One thing I’ve been struggling with for awhile is adding more miles to my weekly routine.
On the surface, this really shouldn’t be that difficult.
The easiest solutions are to either run more on the days that I am already running or adding additional days of running each week.
But therein lies the problem.
I’m already running five days per week, and I really like having a couple of non-running days per week.
And as for running more on the days that I already run, due to life that’s a little easier said than done.
Is it doable? Yes. Absolutely.
I’m admittedly a slow starter in the morning. And try as I might, I just can’t seem to get out the door to begin my run in less than an hour after waking up.
Perhaps the solution for my dilemma is the one I’ve been trying to avoid for the past year: double days.
What are Double Days?
Double days, or doubles, are simply running twice on the same day.
Typically, double days are a morning run and an evening run, though it doesn’t have to be spread out quite so far.
No need to overthink things, however.
Two runs, one day.
Are Doubles Right for You?
It feels to me like double days have a certain aura about them.
Almost like you’re not a serious runner if you don’t add doubles to the mix on a regular basis.
The fact of the matter is that double days aren’t the right choice for a lot of runners.
So before you just go and start adding double days to your routine, you first need to stop and think about if you really should be doing doubles anyway.
From where I sit, I’d actually rate doubles as almost the last resort when it comes to adding more volume to your training load.
If you can add an extra mile or few to a couple of your already scheduled runs, that is a better option.
And if you can add an extra run on a non-running day to your calendar, while still maintaining a rest day or two (at least) per week, that would also be a better option.
But if your schedule simply won’t allow you to add another day to the mix nor allow you to run a bit longer during your currently scheduled runs, then you might think about adding doubles to the mix.
Intelligently Adding Double Days to Your Schedule
If you’re deciding that the thing you need to do to increase your training volume is to add doubles to your schedule, you need to do so intelligently.
The last thing any of us want to do is wind up injured and unable to run, and recklessly adding doubles to the mix is a good way to increase your risk of suffering an injury.
I know I talk about running easy a lot.
For some folks, maybe I even oversell the value of running easy.
If you’re going to add double days to the mix, your second run of the day HAS to be a low-intensity run.
Ok, maybe it doesn’t have to be. But it should be.
When it comes to soft tissue injuries, the most likely time for an injury to happen is when you’re pushing the intensity.
For your second run of the day, your muscles are likely to be tighter since recovery from the first run is still taking place.
As such, if you try to hammer some hard repeats on legs that are still tight/recovering from a run earlier in the day, your risk of a soft tissue injury is going to be higher.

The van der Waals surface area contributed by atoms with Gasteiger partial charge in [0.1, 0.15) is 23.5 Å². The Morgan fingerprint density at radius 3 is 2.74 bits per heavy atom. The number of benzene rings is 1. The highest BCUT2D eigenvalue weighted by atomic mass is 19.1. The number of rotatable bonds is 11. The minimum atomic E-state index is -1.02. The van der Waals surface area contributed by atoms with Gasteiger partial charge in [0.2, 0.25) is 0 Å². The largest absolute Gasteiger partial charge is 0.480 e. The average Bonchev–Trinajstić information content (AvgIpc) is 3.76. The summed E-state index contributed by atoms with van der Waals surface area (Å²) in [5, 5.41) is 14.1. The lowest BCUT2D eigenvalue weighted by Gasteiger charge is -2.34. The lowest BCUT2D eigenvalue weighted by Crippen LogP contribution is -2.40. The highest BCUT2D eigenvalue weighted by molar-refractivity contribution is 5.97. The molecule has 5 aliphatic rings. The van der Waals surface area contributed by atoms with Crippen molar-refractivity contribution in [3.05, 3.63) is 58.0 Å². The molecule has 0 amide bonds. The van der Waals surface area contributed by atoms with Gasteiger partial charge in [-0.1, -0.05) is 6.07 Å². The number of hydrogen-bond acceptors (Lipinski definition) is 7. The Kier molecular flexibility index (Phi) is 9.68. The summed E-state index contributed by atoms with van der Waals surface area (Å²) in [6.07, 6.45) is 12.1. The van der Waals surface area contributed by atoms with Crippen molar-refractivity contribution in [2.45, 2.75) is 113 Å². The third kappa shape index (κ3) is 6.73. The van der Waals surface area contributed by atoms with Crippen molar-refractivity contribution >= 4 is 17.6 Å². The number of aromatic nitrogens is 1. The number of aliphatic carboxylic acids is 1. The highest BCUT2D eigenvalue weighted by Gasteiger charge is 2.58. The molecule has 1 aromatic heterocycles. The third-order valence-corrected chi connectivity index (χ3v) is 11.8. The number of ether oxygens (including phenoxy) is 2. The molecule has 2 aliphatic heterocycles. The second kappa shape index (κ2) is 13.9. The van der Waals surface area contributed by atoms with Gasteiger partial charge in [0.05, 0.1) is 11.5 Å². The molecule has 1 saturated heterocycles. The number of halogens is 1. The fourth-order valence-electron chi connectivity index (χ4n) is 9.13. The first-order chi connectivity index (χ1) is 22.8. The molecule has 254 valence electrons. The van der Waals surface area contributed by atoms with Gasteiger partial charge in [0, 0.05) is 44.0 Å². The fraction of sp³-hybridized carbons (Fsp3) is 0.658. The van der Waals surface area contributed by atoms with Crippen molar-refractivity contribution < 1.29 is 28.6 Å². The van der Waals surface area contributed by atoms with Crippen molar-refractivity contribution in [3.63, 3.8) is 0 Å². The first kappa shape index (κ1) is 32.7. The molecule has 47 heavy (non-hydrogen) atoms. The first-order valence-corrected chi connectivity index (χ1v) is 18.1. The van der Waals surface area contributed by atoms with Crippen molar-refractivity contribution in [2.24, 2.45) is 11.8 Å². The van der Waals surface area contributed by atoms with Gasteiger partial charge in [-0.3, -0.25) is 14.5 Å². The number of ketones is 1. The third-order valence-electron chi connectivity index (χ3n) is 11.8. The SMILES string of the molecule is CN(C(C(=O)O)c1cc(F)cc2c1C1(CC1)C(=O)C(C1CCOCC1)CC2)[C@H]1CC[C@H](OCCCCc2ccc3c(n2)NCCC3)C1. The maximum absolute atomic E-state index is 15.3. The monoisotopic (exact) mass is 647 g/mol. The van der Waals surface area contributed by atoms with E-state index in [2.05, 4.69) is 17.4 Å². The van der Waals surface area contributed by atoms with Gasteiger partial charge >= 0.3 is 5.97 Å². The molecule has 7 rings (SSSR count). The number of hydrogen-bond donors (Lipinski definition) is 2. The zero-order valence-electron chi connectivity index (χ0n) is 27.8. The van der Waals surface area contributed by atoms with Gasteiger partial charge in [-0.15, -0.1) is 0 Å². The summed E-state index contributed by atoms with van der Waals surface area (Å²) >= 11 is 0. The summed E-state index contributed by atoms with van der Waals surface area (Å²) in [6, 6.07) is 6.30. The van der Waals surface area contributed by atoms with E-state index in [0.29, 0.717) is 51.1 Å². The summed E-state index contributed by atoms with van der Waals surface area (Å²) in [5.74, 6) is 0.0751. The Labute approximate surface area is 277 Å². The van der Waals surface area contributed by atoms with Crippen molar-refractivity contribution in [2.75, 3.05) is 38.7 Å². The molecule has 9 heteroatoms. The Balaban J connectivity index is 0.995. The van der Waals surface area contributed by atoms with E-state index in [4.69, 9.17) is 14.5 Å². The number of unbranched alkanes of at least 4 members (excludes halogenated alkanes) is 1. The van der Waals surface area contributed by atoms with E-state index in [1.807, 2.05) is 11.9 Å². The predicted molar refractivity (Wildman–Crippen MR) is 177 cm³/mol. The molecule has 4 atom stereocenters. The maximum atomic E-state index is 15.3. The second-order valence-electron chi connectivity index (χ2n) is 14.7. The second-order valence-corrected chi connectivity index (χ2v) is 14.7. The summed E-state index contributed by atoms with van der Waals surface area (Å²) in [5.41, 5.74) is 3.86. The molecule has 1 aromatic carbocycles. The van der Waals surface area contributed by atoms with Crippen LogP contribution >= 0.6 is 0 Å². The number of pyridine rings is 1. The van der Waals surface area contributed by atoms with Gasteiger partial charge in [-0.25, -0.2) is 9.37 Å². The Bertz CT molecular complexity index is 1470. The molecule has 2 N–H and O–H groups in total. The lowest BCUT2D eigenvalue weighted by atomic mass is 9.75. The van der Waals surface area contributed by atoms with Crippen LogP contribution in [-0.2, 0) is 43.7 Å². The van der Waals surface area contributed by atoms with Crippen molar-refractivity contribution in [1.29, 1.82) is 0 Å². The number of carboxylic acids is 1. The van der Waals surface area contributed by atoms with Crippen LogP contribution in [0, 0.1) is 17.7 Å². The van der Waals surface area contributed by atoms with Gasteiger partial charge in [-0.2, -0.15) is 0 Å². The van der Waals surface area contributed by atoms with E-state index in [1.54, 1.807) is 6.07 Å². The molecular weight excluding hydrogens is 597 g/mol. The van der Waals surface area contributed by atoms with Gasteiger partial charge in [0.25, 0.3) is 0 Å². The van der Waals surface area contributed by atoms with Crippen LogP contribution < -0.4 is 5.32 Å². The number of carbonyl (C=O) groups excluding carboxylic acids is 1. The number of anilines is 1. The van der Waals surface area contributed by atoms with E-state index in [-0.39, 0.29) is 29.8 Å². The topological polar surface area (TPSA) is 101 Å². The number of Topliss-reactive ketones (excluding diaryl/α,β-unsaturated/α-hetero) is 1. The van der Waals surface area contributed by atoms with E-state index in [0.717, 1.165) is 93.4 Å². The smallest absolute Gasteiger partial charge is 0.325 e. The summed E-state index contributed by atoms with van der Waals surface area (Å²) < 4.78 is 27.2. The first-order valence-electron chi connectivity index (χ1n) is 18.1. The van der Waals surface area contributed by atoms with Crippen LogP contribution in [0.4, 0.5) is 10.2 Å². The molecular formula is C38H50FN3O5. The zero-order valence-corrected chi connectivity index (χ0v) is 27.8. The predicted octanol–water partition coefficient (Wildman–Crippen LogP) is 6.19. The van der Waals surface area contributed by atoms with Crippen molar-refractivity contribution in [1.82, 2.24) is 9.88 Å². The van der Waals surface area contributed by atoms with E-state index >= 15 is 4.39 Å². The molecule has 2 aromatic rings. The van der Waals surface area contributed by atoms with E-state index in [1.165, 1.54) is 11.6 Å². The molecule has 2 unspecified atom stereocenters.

I would also make the argument that if you’re going to do a double then both of your runs should be easy. But if push comes to shove, definitely keep the second run of the day low key.
Exaggerate Your Warm Up
Too many runners overlook the value of a good warm up.
I know, because I was one of them for the longest time.
If you’re going to run for a second time in the same day, a throurough warm-up before your second one is simply not optional.
If you’re too short on time to warm-up before your second run, then you don’t have time to do a second run of the day.
Don’t Go Crazy with the Doubles
If you’re thinking about adding doubles to your training mix, don’t go crazy ok?
Start with adding one day of doubles and then hang out there for several weeks before you even think of adding another double to your schedule.
Remember, when it comes to adding volume to our training if you add too much too quickly you are putting your body at a real risk for injury.
It doesn’t matter how you add the miles.
Volume is volume.
So instead of going crazy with adding doubles, introduce them gradually.
Don’t Hesitate to Scrap a Double
My final bit of advice when it comes to adding double days to your schedule is to not be afraid to skip your double days.
Remember, no workouts are do or die and nothing is set in stone when it comes to your training.
So if you’re feeling tired or run down at the end of the work day and you’re supposed to get your second run in, it’s ok to skip it.
No need to run your system down even more trying to squeeze in a second run of the day.
In that case, you’re better off listening to your body and getting some extra rest.
Remember that rest and recovery is every bit (if not more) important to your success in our sport as more miles.
So if you feel like you’re burning the candle at both ends, stop!
Give yourself permission to skip the double and opt for some extra rest.
Because in most cases, that will do more for your improvement toward your goals than a few extra miles for the day.
Have You Ever Done Doubles as Part of Your Training?
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